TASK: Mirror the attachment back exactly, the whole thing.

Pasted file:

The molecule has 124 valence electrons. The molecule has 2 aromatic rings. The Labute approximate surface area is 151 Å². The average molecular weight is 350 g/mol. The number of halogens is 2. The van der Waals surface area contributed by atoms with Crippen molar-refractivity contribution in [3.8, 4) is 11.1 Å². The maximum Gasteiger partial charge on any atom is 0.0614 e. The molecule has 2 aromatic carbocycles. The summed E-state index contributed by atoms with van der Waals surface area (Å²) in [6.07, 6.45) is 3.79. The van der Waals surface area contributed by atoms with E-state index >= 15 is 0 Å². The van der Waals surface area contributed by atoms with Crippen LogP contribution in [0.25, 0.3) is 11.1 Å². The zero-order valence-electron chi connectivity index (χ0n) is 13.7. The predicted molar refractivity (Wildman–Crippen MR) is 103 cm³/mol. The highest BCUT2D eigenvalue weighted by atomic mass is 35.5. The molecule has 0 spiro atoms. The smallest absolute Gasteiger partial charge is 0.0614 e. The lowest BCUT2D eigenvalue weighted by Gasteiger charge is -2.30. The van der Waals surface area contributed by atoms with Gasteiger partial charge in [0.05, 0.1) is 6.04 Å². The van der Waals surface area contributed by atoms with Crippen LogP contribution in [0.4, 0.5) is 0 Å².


The molecule has 124 valence electrons. The molecule has 2 aromatic rings. The Labute approximate surface area is 151 Å². The average molecular weight is 350 g/mol. The number of halogens is 2. The van der Waals surface area contributed by atoms with Crippen molar-refractivity contribution in [3.8, 4) is 11.1 Å². The maximum Gasteiger partial charge on any atom is 0.0614 e. The molecule has 2 aromatic carbocycles. The summed E-state index contributed by atoms with van der Waals surface area (Å²) in [6.07, 6.45) is 3.79. The van der Waals surface area contributed by atoms with E-state index >= 15 is 0 Å². The van der Waals surface area contributed by atoms with Crippen LogP contribution in [0.25, 0.3) is 11.1 Å². The zero-order valence-electron chi connectivity index (χ0n) is 13.7. The predicted molar refractivity (Wildman–Crippen MR) is 103 cm³/mol. The highest BCUT2D eigenvalue weighted by atomic mass is 35.5. The molecule has 0 spiro atoms. The smallest absolute Gasteiger partial charge is 0.0614 e. The lowest BCUT2D eigenvalue weighted by Gasteiger charge is -2.30. The van der Waals surface area contributed by atoms with Gasteiger partial charge in [0.05, 0.1) is 6.04 Å². The van der Waals surface area contributed by atoms with Crippen LogP contribution in [0.4, 0.5) is 0 Å².